I should preface my review by stating openly that I was a contributing author to the SMB Nation Press book Windows 2003 Small Business Server Advanced Best Practices – I wrote Chapter 8 which was all about the Remote Web Workplace facilities of SBS2003.
I was approached by the publishing company of this book to display it on my website www.sbsfaq.com. Prior to that I had not heard of the publisher or the author. They graciously sent me two copies – one for me to review and the other for our local SBS Group as a giveaway. Now that I’ve had a chance to review the book I thought it best to post my review.
The book claims to be the “perfect companion to keep with you as you setup Windows Small Business Server 2003, maintain it and troubleshoot the issues that arise”. That in itself is a grand claim to fame, so I expected the book to give me an overview of the features and then dive into the maintenance and troubleshooting facets of an SBS2003 environment.
My impression of the book overall is that it is a combination of chapters that may have been written for a more enterprise level book and they’ve downsized it to meet the SBS market by throwing in a few SBS comments here and there. Now that may sound very harsh, but it’s the feeling I could not help get out of my mind. In many places they mention things that would never be used in your average or even more advanced SBS network. To give an example, in the Exchange section they talk about Administrative Groups when in reality this is only of any use if you have multiple exchange servers in the SBS2003 domain. They even recommend against installing Exchange 2003 Service Pack 1 which I do not understand. They also suggest using the /3GB switch with more than 2GB of RAM, which is not recommended by Microsoft on any machine on which you run as a domain controller AND and Exchange server.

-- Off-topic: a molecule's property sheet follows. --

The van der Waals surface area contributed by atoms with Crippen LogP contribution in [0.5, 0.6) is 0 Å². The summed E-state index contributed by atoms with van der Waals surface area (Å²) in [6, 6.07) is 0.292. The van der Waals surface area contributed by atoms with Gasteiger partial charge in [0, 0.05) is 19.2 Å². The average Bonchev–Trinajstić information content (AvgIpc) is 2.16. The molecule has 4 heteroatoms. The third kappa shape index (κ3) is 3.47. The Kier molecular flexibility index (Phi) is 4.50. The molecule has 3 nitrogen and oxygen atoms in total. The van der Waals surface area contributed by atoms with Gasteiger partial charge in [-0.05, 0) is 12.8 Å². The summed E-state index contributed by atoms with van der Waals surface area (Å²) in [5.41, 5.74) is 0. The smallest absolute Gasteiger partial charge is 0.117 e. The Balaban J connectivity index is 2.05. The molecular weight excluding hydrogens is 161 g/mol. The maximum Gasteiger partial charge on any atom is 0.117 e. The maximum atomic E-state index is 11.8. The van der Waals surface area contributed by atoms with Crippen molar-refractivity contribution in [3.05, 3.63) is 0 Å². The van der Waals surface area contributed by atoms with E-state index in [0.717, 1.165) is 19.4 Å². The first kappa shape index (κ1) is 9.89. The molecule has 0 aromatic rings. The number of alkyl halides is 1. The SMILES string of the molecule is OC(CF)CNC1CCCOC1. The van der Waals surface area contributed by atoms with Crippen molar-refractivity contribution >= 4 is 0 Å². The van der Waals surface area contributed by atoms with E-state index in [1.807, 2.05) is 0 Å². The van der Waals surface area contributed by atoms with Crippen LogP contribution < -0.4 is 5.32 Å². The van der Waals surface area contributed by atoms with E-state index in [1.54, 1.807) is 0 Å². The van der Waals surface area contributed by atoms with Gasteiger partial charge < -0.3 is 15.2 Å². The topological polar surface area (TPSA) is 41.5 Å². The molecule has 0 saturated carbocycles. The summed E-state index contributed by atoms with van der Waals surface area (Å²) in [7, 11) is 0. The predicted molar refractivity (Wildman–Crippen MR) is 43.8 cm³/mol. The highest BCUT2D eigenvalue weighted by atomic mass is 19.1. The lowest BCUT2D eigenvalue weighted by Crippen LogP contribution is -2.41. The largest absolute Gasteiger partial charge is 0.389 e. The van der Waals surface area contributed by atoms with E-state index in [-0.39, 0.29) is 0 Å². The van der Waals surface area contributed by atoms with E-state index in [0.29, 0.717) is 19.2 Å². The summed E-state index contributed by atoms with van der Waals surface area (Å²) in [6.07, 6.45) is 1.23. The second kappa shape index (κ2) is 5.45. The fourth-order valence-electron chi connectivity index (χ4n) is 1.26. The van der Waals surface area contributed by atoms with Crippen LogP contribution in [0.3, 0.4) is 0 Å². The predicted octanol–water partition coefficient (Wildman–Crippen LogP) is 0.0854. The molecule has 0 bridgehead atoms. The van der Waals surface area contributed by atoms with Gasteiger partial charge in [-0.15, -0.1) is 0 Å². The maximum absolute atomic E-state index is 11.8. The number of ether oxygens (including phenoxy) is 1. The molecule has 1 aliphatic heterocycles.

In one area they talk about SBS2003 being able to have additional domain controllers (which you can and I have a number of running sites like this) and then in the section on Active Directory they say categorically that you can’t have additional domain controllers in SBS networks (page 21).
I found the SQL section quite good as it gave a good understanding of the basics of what SQL server is about, the various parts of the database, management console etc – good to get up and running, but then the chapter ends too quickly. There is also good coverage on Group Policy in later chapters and even some tips on how you can export and import GPO’s from one domain to another (although I’ve not tried it myself) which would be really handy if your doing a number of setups for your clients and wish to use the same GPO’s across multiple SBS2003 installations.
Now with all I’ve said you would think that I would not recommend this book at all. To be honest, there is some good information in there, but it’s not SBSised enough for me to warrant the title of and SBS2003 book. In my opinion the information is more suited to the midsize Windows 2003 network.